Academic journal article Monthly Labor Review

Comparable Worth: Organizational Dilemmas

Academic journal article Monthly Labor Review

Comparable Worth: Organizational Dilemmas

Article excerpt

Comparable worth has emerged as a major equal employment opportunity issue of the eighties. This issue is extremely controversial because it challenges traditional wage setting practices. What should be the basis for wage setting in our society? Should wages reflet supply and demand forces, or should they reflect the contribution individuals make to their employers?

To a certain extent, the answers to these questions are philosophical in that they reflect individual and cultural values. These questions also have important political and economic dimensions. It is not surprising that some observers describe comparable worth as a policy that could have dire economic consequences. Nor is it suprising that advocates see the issue in moral and ethical terms, and as fundamental and necessary part of equal employment opportunity.

It is not yet clear how Federal courts will judge comparable worth claims brought under Title VII of the Civil Rights Act of 1964. Regardless of how the courts view comparable worth, public awareness fo the issue is growing and has sparked the interest of women concentrated in primarily bargaining issue, and pay equity salary increases have been included in some settlements. In addition, a number of States and municipalities have either commissioned comparable worth studies or passed legislation requiring that public sector wages be based on comparable worth.

Comparable worth could have a major effect on many organizations. This article identifies organizations likely to be affected and analyzes the issues these organizations will face. Public and private employer organizations are included in the discussion, as well as labor unions.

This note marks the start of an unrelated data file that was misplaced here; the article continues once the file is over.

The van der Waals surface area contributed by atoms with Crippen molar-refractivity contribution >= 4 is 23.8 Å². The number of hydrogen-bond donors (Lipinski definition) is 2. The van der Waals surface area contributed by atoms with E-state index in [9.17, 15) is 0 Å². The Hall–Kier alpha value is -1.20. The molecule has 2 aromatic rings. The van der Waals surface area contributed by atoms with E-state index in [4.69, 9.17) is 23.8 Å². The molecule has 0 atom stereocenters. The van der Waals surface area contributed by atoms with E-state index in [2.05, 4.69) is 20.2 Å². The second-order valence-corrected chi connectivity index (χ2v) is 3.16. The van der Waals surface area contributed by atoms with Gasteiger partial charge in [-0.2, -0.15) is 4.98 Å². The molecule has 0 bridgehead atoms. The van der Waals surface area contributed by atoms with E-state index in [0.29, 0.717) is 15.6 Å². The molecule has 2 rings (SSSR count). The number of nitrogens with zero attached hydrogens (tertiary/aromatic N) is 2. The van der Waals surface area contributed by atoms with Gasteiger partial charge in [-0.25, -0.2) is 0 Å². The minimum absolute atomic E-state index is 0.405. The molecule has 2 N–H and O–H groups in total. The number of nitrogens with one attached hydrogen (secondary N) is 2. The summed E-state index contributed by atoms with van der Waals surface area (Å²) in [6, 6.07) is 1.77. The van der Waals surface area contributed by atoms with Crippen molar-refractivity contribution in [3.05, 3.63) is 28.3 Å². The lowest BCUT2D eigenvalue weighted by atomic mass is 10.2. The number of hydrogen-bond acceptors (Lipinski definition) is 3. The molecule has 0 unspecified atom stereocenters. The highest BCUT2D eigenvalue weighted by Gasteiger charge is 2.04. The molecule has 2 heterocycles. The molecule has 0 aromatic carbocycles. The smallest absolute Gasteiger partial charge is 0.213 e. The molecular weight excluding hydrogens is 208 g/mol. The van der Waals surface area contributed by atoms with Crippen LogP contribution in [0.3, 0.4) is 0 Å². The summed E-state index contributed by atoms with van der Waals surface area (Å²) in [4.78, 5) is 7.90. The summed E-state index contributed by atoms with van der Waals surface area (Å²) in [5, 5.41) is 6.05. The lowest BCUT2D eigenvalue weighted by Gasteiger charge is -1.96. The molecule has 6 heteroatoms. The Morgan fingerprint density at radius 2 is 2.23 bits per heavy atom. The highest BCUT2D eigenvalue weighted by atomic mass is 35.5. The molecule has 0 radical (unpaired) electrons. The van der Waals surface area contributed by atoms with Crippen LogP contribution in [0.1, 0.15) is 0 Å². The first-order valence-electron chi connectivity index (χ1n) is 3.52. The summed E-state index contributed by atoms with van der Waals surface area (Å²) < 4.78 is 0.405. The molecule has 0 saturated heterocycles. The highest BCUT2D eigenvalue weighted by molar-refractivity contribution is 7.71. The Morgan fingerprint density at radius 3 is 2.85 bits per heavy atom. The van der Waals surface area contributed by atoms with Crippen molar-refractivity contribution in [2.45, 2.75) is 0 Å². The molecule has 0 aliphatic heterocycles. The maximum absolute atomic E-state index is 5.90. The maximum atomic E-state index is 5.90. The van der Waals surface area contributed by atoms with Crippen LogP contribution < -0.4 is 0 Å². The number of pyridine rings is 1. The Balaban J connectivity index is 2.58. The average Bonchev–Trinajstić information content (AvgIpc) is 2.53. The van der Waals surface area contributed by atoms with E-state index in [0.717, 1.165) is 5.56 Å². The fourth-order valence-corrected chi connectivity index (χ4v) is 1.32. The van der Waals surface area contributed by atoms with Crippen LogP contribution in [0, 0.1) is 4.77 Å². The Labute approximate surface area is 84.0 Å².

Background

Although the 1963 Equal Pay Act and Title VII of the Civil Rights Act of 1964 became law over two decades ago, women working full time continue to earn about one-third less than men working full time. This gap has been both consistent and persistent. Much empirical research indicates that the major reason for the gap is the concentration of women in low-paying occupations.

The current labor force participation rate for women is approximately 53 percent, almost double what it was two decades ago. About 80 percent of the women in the labor force work in 25 of the 420 distinct occupations identified by the U.S. Department of Labor. Many of these jobs are generally filled by women. For example, about 99 percent of secretaries, 85 percent of registered nurses, 82 percent of librarians, and 86 percent of clerks are women. The wages for these and similar "female jobs" are the focus of the comparable worth debate.

Wage adjustments based on comparable worth could affect the wages of a large proportion of women workers, as well as the wages of men working in female-dominated jobs. Thus, many employers view the pososible economic consequences of comparable worth with gave concern. Predictions include increased labor costs, with resulting price increases and unemployment, particularly within job categories allocated comparable worth increases. In contrast, advocates of comparable worth see its potential to bolster both the economic and political power of working women. Some observers cite possible sociological implications as well, for increasing the pay for female jobs may raise the status of these jobs and of women's work in general.

Because comparable worth may result in significant economic, political, and sociological change, it could affect the external environment in which many organizations function. Organizations affected by comparable worth also will face changes in the internal environment involving dilemmas, constraints, and opportunities.

Employer organizations

External environment. An employer's task environment includes the economic, political, sociological, and technological trends outside the organization that affect its functions. Currently, the majority of employers evaluating wages on the basis of job content and implementing comparable worth adjustments are in the public sector. …

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